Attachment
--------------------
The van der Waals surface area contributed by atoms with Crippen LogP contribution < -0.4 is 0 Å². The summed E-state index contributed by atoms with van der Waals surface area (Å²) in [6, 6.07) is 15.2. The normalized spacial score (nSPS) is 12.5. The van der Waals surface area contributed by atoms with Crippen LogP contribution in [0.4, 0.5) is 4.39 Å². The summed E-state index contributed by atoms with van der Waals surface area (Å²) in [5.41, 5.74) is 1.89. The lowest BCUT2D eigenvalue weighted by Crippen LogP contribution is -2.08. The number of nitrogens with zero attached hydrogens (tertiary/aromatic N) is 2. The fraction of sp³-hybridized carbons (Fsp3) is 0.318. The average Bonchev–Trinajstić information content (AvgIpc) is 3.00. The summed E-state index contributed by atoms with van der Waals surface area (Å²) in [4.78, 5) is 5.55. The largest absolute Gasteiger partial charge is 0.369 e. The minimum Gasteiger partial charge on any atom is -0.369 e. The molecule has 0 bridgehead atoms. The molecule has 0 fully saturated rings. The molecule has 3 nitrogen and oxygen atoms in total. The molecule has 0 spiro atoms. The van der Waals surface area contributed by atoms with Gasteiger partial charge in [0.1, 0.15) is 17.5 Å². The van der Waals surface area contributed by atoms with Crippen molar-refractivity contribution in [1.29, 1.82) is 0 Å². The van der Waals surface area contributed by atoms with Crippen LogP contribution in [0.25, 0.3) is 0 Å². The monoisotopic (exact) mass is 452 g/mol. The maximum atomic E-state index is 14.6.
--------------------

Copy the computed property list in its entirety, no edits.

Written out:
The van der Waals surface area contributed by atoms with Crippen LogP contribution < -0.4 is 0 Å². The summed E-state index contributed by atoms with van der Waals surface area (Å²) in [6, 6.07) is 15.2. The normalized spacial score (nSPS) is 12.5. The van der Waals surface area contributed by atoms with Crippen LogP contribution in [0.4, 0.5) is 4.39 Å². The summed E-state index contributed by atoms with van der Waals surface area (Å²) in [5.41, 5.74) is 1.89. The lowest BCUT2D eigenvalue weighted by Crippen LogP contribution is -2.08. The number of nitrogens with zero attached hydrogens (tertiary/aromatic N) is 2. The fraction of sp³-hybridized carbons (Fsp3) is 0.318. The average Bonchev–Trinajstić information content (AvgIpc) is 3.00. The summed E-state index contributed by atoms with van der Waals surface area (Å²) in [4.78, 5) is 5.55. The largest absolute Gasteiger partial charge is 0.369 e. The minimum Gasteiger partial charge on any atom is -0.369 e. The molecule has 0 bridgehead atoms. The molecule has 0 fully saturated rings. The molecule has 3 nitrogen and oxygen atoms in total. The molecule has 0 spiro atoms. The van der Waals surface area contributed by atoms with Gasteiger partial charge in [0.1, 0.15) is 17.5 Å². The van der Waals surface area contributed by atoms with Crippen molar-refractivity contribution in [1.29, 1.82) is 0 Å². The van der Waals surface area contributed by atoms with Crippen LogP contribution in [0.25, 0.3) is 0 Å². The monoisotopic (exact) mass is 452 g/mol. The maximum atomic E-state index is 14.6.